With suicides continuing to increase, a new study has taken a county-by-county look across the United States to identify factors associated with rising rates of adults taking their own lives.
Lack of insurance, social isolation, low incomes, and the presence of gun stores were among the variables that correlated to heightened rates of suicide, according to the study published Friday in the journal JAMA Network Open.
Rural counties, especially areas that are more sparsely populated and offer limited economic and education opportunities, saw the greatest increases. Communities with many veterans were affected greatly, too.
The researchers, who are affiliated with Ohio State and West Virginia Universities and Nationwide Children’s Hospital, hope that their findings can inform policy.
“Suicide is so complex, and many factors contribute, but this research helps us understand the toll and some of the potential contributing influences based on geography, and that could drive better efforts to prevent these deaths,” said lead researcher Danielle Steelesmith, a postdoctoral fellow at Ohio State University’s Wexner Medical Center.
“While our findings are disheartening,” Steelesmith said, “we’re hopeful that they will help guide efforts to support Americans who are struggling, especially in rural areas where suicide has increased the most and the fastest.”
Nationally, the suicide rate for adults ages 25 to 64 from 1999 to 2016 climbed by 41%, according to the study.
This study did not include older adults or teenagers and youths. While adults over age 75 is the only age group to have seen a decrease in suicide in recent years, the rate has risen sharply among teenagers and young adults. In fact, suicide is the second leading cause of death among young people, according to studies. One recent report found that 6,252 people ages 15 to 24 took their own lives in 2017, the highest number since 2000.
From 2013 to 2016, the years reviewed by the researchers, the suicides in large metropolitan areas averaged 17.6 deaths per 100,000 people. In rural areas, the overall rate was 22 deaths per 100,000 residents. The findings include data from more than 450,000 suicides.
Suicide rates were highest in rural counties in several western states and parts of Appalachia and the Ozark Mountains region.
The Philadelphia area also has seen significant increases in suicide. The researchers compared the actual suicides in a given county to the expected number (based on the total population of a given county multiplied by the national suicide rate) and measured the difference between the two figures. From 1999 to 2016, researchers found that the difference between actual and expected numbers of suicides increased nearly 20% in Camden County, 40% in Burlington County, 50% in Bucks County, almost 52% in Chester County, nearly 37% in Delaware County, and 49% in Montgomery County. In Gloucester County, the overall rate dipped by about 7%. Philadelphia’s rate, with year-to-year fluctuations, stayed about the same.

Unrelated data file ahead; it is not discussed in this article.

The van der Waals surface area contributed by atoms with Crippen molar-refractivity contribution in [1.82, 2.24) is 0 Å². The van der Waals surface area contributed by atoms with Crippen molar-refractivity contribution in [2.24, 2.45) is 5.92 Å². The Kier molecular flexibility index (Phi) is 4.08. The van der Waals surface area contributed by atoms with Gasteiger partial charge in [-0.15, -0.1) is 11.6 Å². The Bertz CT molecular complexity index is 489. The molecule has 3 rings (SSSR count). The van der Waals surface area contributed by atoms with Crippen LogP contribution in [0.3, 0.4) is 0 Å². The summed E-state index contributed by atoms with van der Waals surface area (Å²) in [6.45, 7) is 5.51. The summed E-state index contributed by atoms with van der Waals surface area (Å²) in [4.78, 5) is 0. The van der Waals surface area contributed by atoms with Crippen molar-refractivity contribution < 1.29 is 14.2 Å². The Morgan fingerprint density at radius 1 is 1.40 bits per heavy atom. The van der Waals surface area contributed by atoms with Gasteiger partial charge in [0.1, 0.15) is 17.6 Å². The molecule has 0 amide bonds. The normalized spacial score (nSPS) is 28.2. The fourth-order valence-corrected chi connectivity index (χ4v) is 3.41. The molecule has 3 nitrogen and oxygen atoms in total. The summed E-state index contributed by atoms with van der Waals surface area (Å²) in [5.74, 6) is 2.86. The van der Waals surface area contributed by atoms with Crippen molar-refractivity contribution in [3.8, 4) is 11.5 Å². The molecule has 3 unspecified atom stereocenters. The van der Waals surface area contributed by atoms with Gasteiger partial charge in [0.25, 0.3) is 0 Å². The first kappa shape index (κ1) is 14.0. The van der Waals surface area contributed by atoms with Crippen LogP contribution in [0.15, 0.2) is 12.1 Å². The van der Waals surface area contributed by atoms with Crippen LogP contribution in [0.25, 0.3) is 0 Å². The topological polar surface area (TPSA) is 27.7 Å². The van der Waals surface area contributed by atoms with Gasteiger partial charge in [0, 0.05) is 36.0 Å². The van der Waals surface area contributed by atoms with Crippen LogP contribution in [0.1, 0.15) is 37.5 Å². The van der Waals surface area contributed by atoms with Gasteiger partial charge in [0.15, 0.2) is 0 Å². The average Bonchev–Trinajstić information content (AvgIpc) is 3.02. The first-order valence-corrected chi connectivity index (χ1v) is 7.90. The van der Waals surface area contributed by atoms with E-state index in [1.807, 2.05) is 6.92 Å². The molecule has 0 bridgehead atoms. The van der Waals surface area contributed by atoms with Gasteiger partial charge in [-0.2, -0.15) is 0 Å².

While Philadelphia has numerous health care and social support institutions that help people in need,, Maria A. Oquendo, chairwoman of psychiatry with Penn’s Perelman School of Medicine, suggested the study’s finding of little change in the city’s suicide rate may be somewhat deceptive.
Given Philadelphia’s extremely lethal opioid epidemic, that seemingly flat rate may not reflect the overdose deaths here that were actually suicides, according to Oquendo, a past president of the International Academy of Suicide Research.
In research published last year in the New England Journal of Medicine, Oquendo found that a substantial portion of overdoses dismissed as accidental or undetermined are likely to be undercounted suicides.
“Our estimates are 30% and probably as high as 40% of those opioid deaths that are classified as accidental are actually suicides,” Oquendo said.
In the hardest-hit counties, suicides were between two and four times more than what would be expected, according to the findings. In Pennsylvania, Carbon, Lackawanna, Schuylkill, and Wyoming Counties fell in the high range, although at the lower end.
The counties with especially high suicide rates, the research showed, tended to share factors often associated with despair and a dearth of hope, such as poverty and underemployment, as well as social fragmentation and lack of support. These factors tended to be found more in rural areas, suggesting the need for strategies to enhance economic support, coping skills, and outreach to people at risk of suicide, according to the authors.
Suicide in urban counties, however, was more linked to the presence of gun shops, noted Cynthia Fontanella, a study coauthor and associate professor of psychiatry at Ohio State.